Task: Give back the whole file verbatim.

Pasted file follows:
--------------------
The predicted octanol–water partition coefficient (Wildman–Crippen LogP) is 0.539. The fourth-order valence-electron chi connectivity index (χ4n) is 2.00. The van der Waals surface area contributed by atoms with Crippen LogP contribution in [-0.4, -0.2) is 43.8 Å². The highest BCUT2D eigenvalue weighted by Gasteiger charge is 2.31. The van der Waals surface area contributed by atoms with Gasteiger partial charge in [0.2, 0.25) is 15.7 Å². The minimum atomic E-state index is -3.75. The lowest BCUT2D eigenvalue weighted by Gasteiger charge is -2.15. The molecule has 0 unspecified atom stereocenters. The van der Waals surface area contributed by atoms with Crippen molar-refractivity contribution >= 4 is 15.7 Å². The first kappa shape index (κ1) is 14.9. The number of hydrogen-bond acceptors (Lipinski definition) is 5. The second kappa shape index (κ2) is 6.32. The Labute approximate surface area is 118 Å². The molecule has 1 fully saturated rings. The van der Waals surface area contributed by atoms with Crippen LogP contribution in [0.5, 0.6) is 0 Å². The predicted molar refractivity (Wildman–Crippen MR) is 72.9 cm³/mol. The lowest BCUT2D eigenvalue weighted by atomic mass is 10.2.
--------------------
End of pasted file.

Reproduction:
The predicted octanol–water partition coefficient (Wildman–Crippen LogP) is 0.539. The fourth-order valence-electron chi connectivity index (χ4n) is 2.00. The van der Waals surface area contributed by atoms with Crippen LogP contribution in [-0.4, -0.2) is 43.8 Å². The highest BCUT2D eigenvalue weighted by Gasteiger charge is 2.31. The van der Waals surface area contributed by atoms with Gasteiger partial charge in [0.2, 0.25) is 15.7 Å². The minimum atomic E-state index is -3.75. The lowest BCUT2D eigenvalue weighted by Gasteiger charge is -2.15. The molecule has 0 unspecified atom stereocenters. The van der Waals surface area contributed by atoms with Crippen molar-refractivity contribution >= 4 is 15.7 Å². The first kappa shape index (κ1) is 14.9. The number of hydrogen-bond acceptors (Lipinski definition) is 5. The second kappa shape index (κ2) is 6.32. The Labute approximate surface area is 118 Å². The molecule has 1 fully saturated rings. The van der Waals surface area contributed by atoms with Crippen LogP contribution in [0.5, 0.6) is 0 Å². The predicted molar refractivity (Wildman–Crippen MR) is 72.9 cm³/mol. The lowest BCUT2D eigenvalue weighted by atomic mass is 10.2.